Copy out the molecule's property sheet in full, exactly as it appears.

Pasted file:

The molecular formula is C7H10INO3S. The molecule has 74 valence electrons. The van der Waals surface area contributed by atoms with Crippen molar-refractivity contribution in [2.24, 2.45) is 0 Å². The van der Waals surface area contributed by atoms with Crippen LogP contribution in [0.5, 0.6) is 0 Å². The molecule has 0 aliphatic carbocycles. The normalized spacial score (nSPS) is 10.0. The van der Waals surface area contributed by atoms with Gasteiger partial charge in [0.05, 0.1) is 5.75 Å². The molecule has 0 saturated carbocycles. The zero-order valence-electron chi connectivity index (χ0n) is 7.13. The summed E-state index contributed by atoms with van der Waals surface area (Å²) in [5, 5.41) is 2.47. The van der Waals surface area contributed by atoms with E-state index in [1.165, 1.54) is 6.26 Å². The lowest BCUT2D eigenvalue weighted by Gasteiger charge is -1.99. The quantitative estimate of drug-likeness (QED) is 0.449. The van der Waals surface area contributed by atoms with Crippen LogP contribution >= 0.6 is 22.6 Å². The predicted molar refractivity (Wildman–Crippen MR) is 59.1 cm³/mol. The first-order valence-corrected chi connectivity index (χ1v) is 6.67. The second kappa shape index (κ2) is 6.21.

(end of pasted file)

The molecular formula is C7H10INO3S. The molecule has 74 valence electrons. The van der Waals surface area contributed by atoms with Crippen molar-refractivity contribution in [2.24, 2.45) is 0 Å². The van der Waals surface area contributed by atoms with Crippen LogP contribution in [0.5, 0.6) is 0 Å². The molecule has 0 aliphatic carbocycles. The normalized spacial score (nSPS) is 10.0. The van der Waals surface area contributed by atoms with Gasteiger partial charge in [0.05, 0.1) is 5.75 Å². The molecule has 0 saturated carbocycles. The zero-order valence-electron chi connectivity index (χ0n) is 7.13. The summed E-state index contributed by atoms with van der Waals surface area (Å²) in [5, 5.41) is 2.47. The van der Waals surface area contributed by atoms with E-state index in [1.165, 1.54) is 6.26 Å². The lowest BCUT2D eigenvalue weighted by Gasteiger charge is -1.99. The quantitative estimate of drug-likeness (QED) is 0.449. The van der Waals surface area contributed by atoms with Crippen LogP contribution >= 0.6 is 22.6 Å². The predicted molar refractivity (Wildman–Crippen MR) is 59.1 cm³/mol. The first-order valence-corrected chi connectivity index (χ1v) is 6.67. The second kappa shape index (κ2) is 6.21.